meldrum wrote:Hi everyone,
I thought that some of you might be interested to see some different instructions regarding signal lamp maintenance on the Cheshire Lines but I assume it varied little from company to company or am I wrong?
I have copied several different CLC instructions from 1883, 1907 and 1935 and put them on Flicker.
Apparently long burning lamps appeared (on the Cheshire Lines at least) during WW1 'about 1917' according to one old lamp man. This fits in with the labour shortages at this time.
Prior to this lamps were taken into the lamp room, cleaned and returned to the signal every day as per the rules. This was strictly enforced by the inspector or station master.
When I started my railway career in the 1970's I was for a while a full time lamp man. By this time of course it was quite acceptable to clean and fill these long burning lamps at the foot of the signal.
Hope this is of interest.
As some background, I've got some film footage shot during WWII showing a woman working as a Lampman on the Southern, and she carried a contraption consisting of a long horizontal wooden pole with notches in, with a carrying handle on the top. Each of the lamps she was carrying had its handle dropped into one of the notches, so that it wouldn't slide off. She approached the signal post (a multi arm job) with a full set of replacements, already filled and burning, climbed up the ladder, swapped them for the ones filled the previous week, climbed down again and set off - presumably back to the lamp room.
An old friend of mine, an ex-BR guard, started as a porter / lamp man at Bexhill-on-Sea in about 1951, and he told me that he did just the same as the woman in the film, every Sunday morning.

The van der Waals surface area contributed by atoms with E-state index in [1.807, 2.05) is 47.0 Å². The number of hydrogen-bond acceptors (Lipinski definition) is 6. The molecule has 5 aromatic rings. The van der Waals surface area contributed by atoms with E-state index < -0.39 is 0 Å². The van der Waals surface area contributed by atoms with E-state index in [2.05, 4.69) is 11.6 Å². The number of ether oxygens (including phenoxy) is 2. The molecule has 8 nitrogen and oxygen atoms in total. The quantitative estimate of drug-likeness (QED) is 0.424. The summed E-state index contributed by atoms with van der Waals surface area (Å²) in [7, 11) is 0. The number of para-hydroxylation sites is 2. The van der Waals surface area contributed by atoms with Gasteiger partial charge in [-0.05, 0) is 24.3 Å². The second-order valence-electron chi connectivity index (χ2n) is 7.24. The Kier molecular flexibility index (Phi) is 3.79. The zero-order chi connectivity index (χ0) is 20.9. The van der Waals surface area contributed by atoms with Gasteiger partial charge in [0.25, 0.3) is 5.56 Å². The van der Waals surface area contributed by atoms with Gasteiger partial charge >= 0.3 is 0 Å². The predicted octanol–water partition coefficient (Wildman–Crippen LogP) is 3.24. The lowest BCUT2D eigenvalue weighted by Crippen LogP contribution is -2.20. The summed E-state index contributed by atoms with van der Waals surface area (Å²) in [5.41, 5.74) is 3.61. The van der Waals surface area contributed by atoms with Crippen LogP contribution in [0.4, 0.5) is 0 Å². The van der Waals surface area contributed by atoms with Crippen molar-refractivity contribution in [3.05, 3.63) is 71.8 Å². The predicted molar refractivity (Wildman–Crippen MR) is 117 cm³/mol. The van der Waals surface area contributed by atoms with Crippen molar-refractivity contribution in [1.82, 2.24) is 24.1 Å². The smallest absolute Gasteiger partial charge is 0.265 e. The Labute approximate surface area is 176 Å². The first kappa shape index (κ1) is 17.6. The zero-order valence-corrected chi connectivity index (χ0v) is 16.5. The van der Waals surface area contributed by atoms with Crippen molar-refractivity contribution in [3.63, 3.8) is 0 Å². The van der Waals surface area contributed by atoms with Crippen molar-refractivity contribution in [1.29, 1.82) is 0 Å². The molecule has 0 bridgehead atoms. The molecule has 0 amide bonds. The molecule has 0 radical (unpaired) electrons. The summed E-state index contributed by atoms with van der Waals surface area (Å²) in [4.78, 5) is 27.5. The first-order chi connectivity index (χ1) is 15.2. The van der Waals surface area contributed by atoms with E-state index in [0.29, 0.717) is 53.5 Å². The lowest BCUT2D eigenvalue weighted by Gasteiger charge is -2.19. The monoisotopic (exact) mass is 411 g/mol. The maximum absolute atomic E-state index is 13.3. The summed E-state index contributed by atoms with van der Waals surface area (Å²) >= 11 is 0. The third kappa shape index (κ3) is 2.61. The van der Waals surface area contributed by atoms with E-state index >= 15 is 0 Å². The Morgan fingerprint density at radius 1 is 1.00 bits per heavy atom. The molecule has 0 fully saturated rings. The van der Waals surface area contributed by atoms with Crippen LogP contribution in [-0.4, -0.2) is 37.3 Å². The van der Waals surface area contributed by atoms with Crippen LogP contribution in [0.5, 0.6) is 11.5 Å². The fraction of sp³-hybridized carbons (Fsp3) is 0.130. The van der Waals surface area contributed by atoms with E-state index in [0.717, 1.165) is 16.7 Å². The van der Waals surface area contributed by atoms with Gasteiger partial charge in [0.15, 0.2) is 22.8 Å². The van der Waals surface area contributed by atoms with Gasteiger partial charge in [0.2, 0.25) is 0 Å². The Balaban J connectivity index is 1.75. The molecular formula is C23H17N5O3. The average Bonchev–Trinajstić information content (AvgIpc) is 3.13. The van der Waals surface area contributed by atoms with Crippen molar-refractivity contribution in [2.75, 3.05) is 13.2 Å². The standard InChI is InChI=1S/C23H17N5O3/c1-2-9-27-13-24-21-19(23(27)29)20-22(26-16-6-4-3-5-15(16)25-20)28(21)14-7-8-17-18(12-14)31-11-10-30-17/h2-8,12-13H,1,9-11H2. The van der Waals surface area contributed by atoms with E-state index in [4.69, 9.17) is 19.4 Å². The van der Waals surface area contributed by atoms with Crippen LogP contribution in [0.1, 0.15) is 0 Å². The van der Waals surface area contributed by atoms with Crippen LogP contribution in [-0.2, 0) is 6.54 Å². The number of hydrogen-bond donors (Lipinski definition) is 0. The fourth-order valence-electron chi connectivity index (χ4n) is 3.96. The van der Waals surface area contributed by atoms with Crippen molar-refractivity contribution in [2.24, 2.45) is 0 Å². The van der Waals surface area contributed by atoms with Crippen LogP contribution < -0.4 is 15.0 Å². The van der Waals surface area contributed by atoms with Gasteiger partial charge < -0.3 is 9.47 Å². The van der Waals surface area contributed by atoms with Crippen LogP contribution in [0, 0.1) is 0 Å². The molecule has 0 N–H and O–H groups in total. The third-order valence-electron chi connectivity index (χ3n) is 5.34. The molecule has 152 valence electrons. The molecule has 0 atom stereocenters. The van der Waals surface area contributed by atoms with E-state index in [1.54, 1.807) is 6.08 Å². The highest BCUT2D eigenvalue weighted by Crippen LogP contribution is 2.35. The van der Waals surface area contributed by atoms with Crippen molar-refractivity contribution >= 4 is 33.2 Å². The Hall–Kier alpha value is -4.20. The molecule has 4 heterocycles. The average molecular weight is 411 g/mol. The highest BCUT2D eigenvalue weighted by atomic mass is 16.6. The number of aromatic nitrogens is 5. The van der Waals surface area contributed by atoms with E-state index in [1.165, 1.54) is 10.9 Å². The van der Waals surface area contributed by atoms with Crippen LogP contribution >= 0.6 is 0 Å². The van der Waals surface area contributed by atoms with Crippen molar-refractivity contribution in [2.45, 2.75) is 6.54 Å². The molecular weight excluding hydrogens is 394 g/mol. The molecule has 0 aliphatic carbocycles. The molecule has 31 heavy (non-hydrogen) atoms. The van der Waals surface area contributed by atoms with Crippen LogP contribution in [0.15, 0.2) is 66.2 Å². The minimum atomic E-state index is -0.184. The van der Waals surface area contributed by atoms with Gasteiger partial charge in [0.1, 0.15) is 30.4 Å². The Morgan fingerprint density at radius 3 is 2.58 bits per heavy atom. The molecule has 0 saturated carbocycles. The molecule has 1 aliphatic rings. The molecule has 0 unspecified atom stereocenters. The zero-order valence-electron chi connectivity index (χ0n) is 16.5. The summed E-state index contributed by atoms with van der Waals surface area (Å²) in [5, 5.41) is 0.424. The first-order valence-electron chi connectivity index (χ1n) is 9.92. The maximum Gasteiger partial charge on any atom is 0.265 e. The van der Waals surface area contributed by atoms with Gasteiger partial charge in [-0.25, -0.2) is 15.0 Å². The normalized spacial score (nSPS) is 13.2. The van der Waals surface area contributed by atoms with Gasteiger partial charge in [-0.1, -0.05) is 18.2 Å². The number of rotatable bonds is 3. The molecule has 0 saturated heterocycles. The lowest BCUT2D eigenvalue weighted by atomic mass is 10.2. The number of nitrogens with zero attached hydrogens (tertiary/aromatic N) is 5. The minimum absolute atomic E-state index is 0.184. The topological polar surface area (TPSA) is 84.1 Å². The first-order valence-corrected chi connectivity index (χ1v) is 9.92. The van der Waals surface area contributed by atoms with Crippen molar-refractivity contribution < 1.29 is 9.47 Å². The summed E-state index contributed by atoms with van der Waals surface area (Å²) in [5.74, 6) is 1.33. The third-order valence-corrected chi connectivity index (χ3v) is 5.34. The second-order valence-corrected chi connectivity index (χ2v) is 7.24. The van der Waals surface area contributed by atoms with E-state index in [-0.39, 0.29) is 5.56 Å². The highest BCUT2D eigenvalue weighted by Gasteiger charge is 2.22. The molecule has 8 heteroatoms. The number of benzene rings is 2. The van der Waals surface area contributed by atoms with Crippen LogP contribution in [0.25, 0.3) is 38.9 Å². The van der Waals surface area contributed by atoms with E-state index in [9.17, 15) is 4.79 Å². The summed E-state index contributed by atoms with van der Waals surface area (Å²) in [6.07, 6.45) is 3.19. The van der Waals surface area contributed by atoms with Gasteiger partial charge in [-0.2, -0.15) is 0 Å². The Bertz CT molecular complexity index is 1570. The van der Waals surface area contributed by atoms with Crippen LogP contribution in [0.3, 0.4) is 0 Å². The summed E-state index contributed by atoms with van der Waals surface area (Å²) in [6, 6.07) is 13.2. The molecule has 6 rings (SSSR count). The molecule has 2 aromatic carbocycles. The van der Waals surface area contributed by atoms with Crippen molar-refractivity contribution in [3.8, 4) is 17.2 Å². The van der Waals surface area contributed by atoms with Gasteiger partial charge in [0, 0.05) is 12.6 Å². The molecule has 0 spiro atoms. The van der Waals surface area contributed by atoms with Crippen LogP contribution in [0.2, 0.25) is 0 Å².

Having said that, it may well have been that when the gaffers weren't about, that the woman in question did the filling, trimming and re-lighting at the foot of the post. On the other hand, my friend Harry told me that in order for the lamps to keep burning with a nice, bright flame for the full week, the wicks and the flame spreaders had to be very carefully cleaned, and the wick trimmed to a gentle curve (side to side and front to back), or else they were liable to smoke, give a poor light, or go out altogether - though he was always very conscientious about the way he did his job! But, he said, he never had a report that any of his lamps had gone dim or out while he was a lamp man.
I also remember reading the report of an official inquiry from about 1946-47, which described how signalmen were having problems keeping signal lamps burning brightly for a full week, as the lamp oil they were supplied was more like ordinary paraffin, and tended to clog the wicks with soot. As that was almost certainly the case when the SR shot the film I saw, I would think that their war-time lamp men had to even more careful about getting the wicks properly cleaned and accurately set.
From my own experience of lighting and adjusting crossing gate lamps, I've found that the instructions on my present line are right; especially if the lamp is cold, it takes about 15 minutes to check if the wick height is spot on, because as the lamp warms up, the draught improves, making the flame higher - so I always light them with a lowish flame, and check them 15 minutes later. I suppose, to a degree, I'm as careful as Harry was - but I could do far worse in the way of role models!